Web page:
How do we deal with the risk?

Remember, we do this kind of risk management every day; it just becomes more obvious and perhaps a bit scarier when the risks are laid out like they are here. You will probably have to do a Risk Assessment as part of your research proposal because Institutions have legal responsibility for your safety. Risk assessments are about being realistic about the threat, the likelihood of the threat being realised, and the steps you will take to minimise or deal with a threat should the worst happen. In short, you need a plan. The Suzy Lamplugh Trust is an organisation advising organisations (including schools and colleges),and individuals on personal safety. For individuals their basic advice is also ‘PLAN’.

  • Prepare yourself. Consider some scenarios and make a plan for how you might deal with it. Talk it through with others including more experienced researchers or professionals.
  • Look confident. Whether on the street or in private, act like you feel confident (even if you don’t feel it). It will help you carry out your exit plan if needed, and potentially avoid the need.
  • Avoid risk. Sometime risk is difficult to avoid. I prefer mAnage risk, which might include avoiding risky situations, but also includes dynamic risk assessment in the field i.e. making decisions that keep you safe at every step of the way whilst in the field. It should also include a mechanism for reporting your safe arrival back at base, and actions to be taken to raise the alarm if you don’t. This may seem onerous, but consider, if the worst should happen, would anyone know you were missing, hurt or in need of assistance?
  • Never assume. 'I’ve done it before and it was fine', is not an adequate risk assessment. Don’t assume that everything will be okay. You need a plan, just in case that highly-unlikely horrible thing does happen.

I’m going to add another piece of the Trust’s advice, to make my own acronym, PLANT.

  • Trust your instincts. If it’s not feeling safe, take steps to make it safe, even if that means ending the interview, losing data, hurting someone’s feelings – and all those other things that people feel foolish about after it’s too late.

Find more information.

That last piece of advice reminds me that whilst I may not have foisted my fears on to you in this post, you may none the less have read about things that you hadn’t previously been worried about; some more practical advice might be appreciated. I’ll finish here with some objective sign-posting and you can see personal advice from Daniel and me in the next post. Practical advice for your safety.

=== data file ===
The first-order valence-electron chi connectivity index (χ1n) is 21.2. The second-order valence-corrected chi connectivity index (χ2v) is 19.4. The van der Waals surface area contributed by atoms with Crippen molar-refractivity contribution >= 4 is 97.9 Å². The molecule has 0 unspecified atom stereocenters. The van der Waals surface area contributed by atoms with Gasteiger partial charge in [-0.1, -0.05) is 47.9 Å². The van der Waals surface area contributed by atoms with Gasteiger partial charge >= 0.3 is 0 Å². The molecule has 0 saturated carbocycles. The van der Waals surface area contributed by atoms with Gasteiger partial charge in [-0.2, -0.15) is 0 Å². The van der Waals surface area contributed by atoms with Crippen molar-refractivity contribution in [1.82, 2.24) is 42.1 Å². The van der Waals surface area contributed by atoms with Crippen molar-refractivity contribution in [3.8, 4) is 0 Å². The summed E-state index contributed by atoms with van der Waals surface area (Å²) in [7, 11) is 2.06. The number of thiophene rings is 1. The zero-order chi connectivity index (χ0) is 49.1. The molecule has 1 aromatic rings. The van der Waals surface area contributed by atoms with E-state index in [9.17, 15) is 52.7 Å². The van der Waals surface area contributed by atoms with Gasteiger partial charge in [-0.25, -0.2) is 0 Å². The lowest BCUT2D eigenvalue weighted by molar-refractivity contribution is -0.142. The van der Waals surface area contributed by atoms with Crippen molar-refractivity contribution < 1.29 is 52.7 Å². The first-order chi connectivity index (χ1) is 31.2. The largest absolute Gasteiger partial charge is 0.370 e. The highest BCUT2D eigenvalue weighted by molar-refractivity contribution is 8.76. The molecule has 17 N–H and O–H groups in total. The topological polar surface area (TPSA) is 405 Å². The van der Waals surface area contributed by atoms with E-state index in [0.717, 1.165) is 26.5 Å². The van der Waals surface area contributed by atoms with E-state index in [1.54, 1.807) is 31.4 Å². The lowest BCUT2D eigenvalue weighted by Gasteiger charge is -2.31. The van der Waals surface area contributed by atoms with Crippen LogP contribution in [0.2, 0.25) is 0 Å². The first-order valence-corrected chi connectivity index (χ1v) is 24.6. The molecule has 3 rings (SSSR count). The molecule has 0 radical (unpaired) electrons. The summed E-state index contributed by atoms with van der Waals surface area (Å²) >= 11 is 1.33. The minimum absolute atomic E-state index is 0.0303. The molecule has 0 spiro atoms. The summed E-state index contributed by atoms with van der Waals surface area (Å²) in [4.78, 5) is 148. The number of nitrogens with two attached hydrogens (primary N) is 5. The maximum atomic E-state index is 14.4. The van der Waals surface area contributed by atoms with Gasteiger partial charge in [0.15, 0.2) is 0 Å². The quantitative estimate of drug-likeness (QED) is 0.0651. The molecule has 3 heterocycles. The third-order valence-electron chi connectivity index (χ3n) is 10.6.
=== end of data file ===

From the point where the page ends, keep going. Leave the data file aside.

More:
Since I first started looking at safety in research in the noughties, there are many more policies and practices in academia, so do check your local institution for guidance. They can hard to find sometimes because they are still frequently wrapped up in general health and safety policies that focus on safety when working with chemicals or machinery, so remember to look at those. More specific policies for field work are often produced in departments. If you are located in a department where your type of field work is uncommon, try looking beyond your department, or even your institution. Why not draft a policy and take it to your institution’s Health and Safety Committee? After-all, somebody has to write it, why not you?

Resources

More tips and advice on personal safety: https://www.suzylamplugh.org/personal-safety-at-work You may need to input your email address to access this page.

If your research is in areas where violence is a large risk e.g. into an extremist group, or area of war or conflict, Gladys Ganiel’s chapter in Ethics for Graduate Researchers is a good starting point for your considerations both for Risk Assessment and Ethics Approval application.

References

https://data.gov.uk/dataset/d174ce54-1cc2-4cb2-963b-91ae703d989a/crime-statistics

https://www.gov.uk/government/statistics/women-and-the-criminal-justice-system-2019/women-and-the-criminal-justice-system-2019

https://www.suzylamplugh.org/faqs/lone-working

Ganiel, G. (2013). Research Ethics in Divided and Violent Societies: Seizing the Ethical Opportunity. In Ethics for Graduate Researchers (pp. 167-181). Elsevier.


Topics coming soon.

Practical advice for your safety.

Emotional and psychological vulnerability in research

Handling interviews in other people’s homes